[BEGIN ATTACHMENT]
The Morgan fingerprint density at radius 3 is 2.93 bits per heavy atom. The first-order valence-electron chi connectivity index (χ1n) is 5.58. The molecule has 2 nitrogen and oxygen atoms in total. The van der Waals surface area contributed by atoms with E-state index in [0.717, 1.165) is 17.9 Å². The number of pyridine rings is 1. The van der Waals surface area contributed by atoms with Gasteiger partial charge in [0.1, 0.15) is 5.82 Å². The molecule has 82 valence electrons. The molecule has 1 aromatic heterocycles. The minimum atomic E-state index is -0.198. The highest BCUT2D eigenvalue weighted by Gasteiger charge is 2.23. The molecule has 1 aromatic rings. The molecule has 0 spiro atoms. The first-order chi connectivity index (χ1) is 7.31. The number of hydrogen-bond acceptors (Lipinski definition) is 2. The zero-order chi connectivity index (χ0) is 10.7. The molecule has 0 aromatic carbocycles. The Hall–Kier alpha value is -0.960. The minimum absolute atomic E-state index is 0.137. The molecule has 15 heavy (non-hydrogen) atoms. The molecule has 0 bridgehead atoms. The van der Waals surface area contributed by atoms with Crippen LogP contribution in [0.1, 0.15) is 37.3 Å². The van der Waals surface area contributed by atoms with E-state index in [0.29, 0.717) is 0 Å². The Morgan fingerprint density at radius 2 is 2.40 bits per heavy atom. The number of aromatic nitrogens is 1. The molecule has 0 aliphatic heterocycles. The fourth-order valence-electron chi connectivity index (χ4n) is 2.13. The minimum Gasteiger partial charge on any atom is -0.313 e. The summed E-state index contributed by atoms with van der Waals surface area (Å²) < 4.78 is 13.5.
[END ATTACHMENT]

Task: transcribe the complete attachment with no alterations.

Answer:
The Morgan fingerprint density at radius 3 is 2.93 bits per heavy atom. The first-order valence-electron chi connectivity index (χ1n) is 5.58. The molecule has 2 nitrogen and oxygen atoms in total. The van der Waals surface area contributed by atoms with E-state index in [0.717, 1.165) is 17.9 Å². The number of pyridine rings is 1. The van der Waals surface area contributed by atoms with Gasteiger partial charge in [0.1, 0.15) is 5.82 Å². The molecule has 82 valence electrons. The molecule has 1 aromatic heterocycles. The minimum atomic E-state index is -0.198. The highest BCUT2D eigenvalue weighted by Gasteiger charge is 2.23. The molecule has 1 aromatic rings. The molecule has 0 spiro atoms. The first-order chi connectivity index (χ1) is 7.31. The number of hydrogen-bond acceptors (Lipinski definition) is 2. The zero-order chi connectivity index (χ0) is 10.7. The molecule has 0 aromatic carbocycles. The Hall–Kier alpha value is -0.960. The minimum absolute atomic E-state index is 0.137. The molecule has 15 heavy (non-hydrogen) atoms. The molecule has 0 bridgehead atoms. The van der Waals surface area contributed by atoms with Crippen LogP contribution in [0.1, 0.15) is 37.3 Å². The van der Waals surface area contributed by atoms with E-state index in [0.29, 0.717) is 0 Å². The Morgan fingerprint density at radius 2 is 2.40 bits per heavy atom. The number of aromatic nitrogens is 1. The molecule has 0 aliphatic heterocycles. The fourth-order valence-electron chi connectivity index (χ4n) is 2.13. The minimum Gasteiger partial charge on any atom is -0.313 e. The summed E-state index contributed by atoms with van der Waals surface area (Å²) < 4.78 is 13.5.